TFM Perspective 09-17-2021


Fine Tuning Yield

It is amazing to think about the planting process. In spring, you plant a seed the size of your pinky fingernail. About 100 days later, you have this magnificent plant. You plant 30,000 to 35,000 seeds and produce countless kernels per acre. Now consider all the factors to get this seed to a full plant, including weather, weeds, and disease.  Also, realize this process is repeated roughly on 90 million acres nationwide. It’s staggering to expect that, on such a widespread scale, final crop yield/production is accurately predicted within small percentage points of deviation, even before the crop is planted. In August, the national yield was forecast at 174.6 bushels per acre. In September, this rose to 176.3. The differential of 1.7 bushels per acre equates to a change of less than 1%. Is it possible that such small changes in forecasts can be that accurate? History would suggest probably so. This year could be different.

There’s an old saying: big crops get bigger and small crops get smaller. What does that mean for this year when 15% of the crop is rated as poor to very poor, about 10% higher than usual? It likely implies that accurate yield prediction will be challenged, and harvest results will be the key to price direction. Yield results will vary across the Midwest more this year, due to significant challenges faced by many this growing season, especially in the western half of the Corn Belt. Low subsoil conditions and continuous bouts of hot and dry weather in that area impacted growth and maturity. The September USDA yield forecast included objective yields (actual counts), farmer surveys, and satellite imagery combined. In theory, this is the most comprehensive collection of data. Best guesses are formulated with very technical math models. Still, with such widespread weather issues and other late-season variables such as tar spot, final yield could be impacted more than usual. Additional data will be analyzed in October, November, and again in January when the final yield estimate will be “in the books.”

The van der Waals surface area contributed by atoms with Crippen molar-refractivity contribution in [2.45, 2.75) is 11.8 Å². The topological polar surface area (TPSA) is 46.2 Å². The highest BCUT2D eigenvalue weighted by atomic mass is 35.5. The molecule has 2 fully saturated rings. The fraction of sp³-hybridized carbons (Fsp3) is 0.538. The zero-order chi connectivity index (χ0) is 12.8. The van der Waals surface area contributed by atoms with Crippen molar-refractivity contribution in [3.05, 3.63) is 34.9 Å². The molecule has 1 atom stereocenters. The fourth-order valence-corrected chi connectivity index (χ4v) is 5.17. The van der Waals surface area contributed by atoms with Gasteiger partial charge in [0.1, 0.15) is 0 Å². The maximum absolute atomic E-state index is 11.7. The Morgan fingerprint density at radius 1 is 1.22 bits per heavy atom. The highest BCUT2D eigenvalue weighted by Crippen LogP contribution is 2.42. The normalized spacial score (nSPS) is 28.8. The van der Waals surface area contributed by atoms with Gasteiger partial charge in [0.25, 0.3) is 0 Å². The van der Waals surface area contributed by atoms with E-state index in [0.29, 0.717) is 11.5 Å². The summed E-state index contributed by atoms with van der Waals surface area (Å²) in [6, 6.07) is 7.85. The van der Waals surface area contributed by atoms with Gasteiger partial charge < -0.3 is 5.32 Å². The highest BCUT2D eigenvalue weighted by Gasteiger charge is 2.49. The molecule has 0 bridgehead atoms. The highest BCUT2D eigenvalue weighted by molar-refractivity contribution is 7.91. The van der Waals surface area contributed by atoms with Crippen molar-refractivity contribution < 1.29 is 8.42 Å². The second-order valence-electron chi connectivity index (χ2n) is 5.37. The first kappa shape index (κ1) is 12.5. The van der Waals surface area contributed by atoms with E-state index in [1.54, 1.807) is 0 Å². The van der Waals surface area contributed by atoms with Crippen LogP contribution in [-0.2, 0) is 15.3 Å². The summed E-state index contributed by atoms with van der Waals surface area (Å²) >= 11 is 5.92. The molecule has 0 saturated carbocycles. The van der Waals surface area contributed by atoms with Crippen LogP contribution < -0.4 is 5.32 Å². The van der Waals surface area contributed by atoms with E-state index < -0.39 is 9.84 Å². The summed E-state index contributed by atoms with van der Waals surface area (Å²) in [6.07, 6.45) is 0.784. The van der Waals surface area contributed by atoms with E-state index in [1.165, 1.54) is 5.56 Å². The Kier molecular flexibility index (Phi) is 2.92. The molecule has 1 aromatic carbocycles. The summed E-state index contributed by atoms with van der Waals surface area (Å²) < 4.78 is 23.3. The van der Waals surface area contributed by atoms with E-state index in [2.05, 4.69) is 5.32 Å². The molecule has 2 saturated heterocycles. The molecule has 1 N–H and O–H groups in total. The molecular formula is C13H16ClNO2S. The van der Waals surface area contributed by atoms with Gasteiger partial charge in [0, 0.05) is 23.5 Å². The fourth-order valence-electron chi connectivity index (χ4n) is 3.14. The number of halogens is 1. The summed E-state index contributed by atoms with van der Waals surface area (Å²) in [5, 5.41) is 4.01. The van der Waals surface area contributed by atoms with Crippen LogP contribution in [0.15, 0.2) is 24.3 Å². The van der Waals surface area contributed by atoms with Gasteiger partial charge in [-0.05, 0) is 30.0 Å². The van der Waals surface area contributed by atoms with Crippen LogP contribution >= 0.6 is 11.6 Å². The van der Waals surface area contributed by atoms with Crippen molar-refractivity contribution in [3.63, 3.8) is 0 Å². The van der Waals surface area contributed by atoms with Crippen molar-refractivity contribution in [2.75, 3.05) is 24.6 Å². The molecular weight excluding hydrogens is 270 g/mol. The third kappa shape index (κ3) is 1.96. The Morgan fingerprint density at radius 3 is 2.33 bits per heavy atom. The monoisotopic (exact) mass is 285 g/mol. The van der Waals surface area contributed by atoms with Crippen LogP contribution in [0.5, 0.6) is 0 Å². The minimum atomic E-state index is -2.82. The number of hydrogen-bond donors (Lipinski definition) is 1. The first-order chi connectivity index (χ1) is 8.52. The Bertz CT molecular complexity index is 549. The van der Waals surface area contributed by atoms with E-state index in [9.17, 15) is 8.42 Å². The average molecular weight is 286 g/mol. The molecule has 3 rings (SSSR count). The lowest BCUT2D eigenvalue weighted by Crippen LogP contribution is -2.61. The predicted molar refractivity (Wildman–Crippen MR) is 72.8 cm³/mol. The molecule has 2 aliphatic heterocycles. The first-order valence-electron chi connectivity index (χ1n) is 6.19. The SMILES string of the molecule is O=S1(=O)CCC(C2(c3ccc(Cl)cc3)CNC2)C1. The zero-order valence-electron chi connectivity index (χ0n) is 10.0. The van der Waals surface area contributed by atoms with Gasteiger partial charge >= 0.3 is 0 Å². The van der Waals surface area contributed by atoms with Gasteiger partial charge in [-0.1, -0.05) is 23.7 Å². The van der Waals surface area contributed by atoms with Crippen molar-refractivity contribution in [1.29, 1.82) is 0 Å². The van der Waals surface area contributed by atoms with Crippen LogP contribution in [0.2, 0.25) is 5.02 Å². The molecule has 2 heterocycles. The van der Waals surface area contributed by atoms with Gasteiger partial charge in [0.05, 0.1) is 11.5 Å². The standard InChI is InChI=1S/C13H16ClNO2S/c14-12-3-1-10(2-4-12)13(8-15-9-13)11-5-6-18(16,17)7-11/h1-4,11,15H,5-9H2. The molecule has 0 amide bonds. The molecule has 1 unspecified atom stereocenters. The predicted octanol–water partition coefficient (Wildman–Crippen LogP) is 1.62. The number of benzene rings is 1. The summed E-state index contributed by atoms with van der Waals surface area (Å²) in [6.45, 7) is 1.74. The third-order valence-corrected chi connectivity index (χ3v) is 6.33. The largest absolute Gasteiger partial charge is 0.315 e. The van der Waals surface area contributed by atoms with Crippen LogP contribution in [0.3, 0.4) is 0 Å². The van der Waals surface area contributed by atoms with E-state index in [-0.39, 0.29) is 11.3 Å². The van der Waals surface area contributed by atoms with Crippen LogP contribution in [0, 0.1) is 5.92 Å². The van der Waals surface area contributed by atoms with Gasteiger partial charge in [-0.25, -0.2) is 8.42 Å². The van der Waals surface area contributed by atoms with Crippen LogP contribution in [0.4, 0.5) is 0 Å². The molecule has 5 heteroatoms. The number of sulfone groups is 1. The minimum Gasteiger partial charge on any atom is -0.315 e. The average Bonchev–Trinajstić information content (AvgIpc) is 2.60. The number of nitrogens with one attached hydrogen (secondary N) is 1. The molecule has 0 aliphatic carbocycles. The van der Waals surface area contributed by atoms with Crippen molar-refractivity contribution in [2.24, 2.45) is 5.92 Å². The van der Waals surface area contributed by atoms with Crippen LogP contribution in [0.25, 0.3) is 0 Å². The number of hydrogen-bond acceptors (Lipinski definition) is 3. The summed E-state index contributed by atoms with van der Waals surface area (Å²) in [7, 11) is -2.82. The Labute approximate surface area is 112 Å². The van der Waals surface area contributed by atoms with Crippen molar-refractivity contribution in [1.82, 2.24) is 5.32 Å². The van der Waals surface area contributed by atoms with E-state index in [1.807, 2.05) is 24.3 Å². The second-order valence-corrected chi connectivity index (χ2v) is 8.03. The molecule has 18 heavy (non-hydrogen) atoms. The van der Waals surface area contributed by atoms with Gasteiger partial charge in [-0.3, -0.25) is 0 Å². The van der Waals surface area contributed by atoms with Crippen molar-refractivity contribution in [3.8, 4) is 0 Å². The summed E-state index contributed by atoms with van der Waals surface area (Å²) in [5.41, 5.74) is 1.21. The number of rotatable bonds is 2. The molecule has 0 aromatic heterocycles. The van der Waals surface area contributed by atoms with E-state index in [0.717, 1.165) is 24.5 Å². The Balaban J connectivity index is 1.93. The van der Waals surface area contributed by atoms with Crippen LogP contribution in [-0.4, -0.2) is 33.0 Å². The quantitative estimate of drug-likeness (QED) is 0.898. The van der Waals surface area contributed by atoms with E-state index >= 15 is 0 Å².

Both end users and producers can and should manage for the unexpected. The incredible and highly predictable corn plant would suggest that producers are wise to manage their downside price risk. This can be done by using forward sales, hedging, and purchasing puts. We like the put strategy this year, as it provides a floor for prices and still leaves opportunity for upside price appreciation.

End users should recognize that many of the challenges faced by this year’s crop might show up in lower yield results. Practices to consider are booking needs now and buying a put to manage the risk, or hedge through futures positions. You can also consider fixed-risk positions with unlimited downside price potential (to cheapen your cost if prices drop), then purchase call options to provide a price ceiling (just the opposite of purchasing puts).

There are many different tools that can be used to work toward your goals. Visit with a trusted advisor to design a strategy that works best for your operation. No matter your strategy, be sure to understand the risks and rewards.

If you have comments, questions, or suggestions, contact Bryan Doherty at Total Farm Marketing. You can reach him at 1-800-334-9779, extension 300.


Futures trading is not for everyone. The risk of loss in trading is substantial. Therefore, carefully consider whether such trading is suitable for you in light of your financial condition. Past performance is not necessarily indicative of future results.


Bryan Doherty

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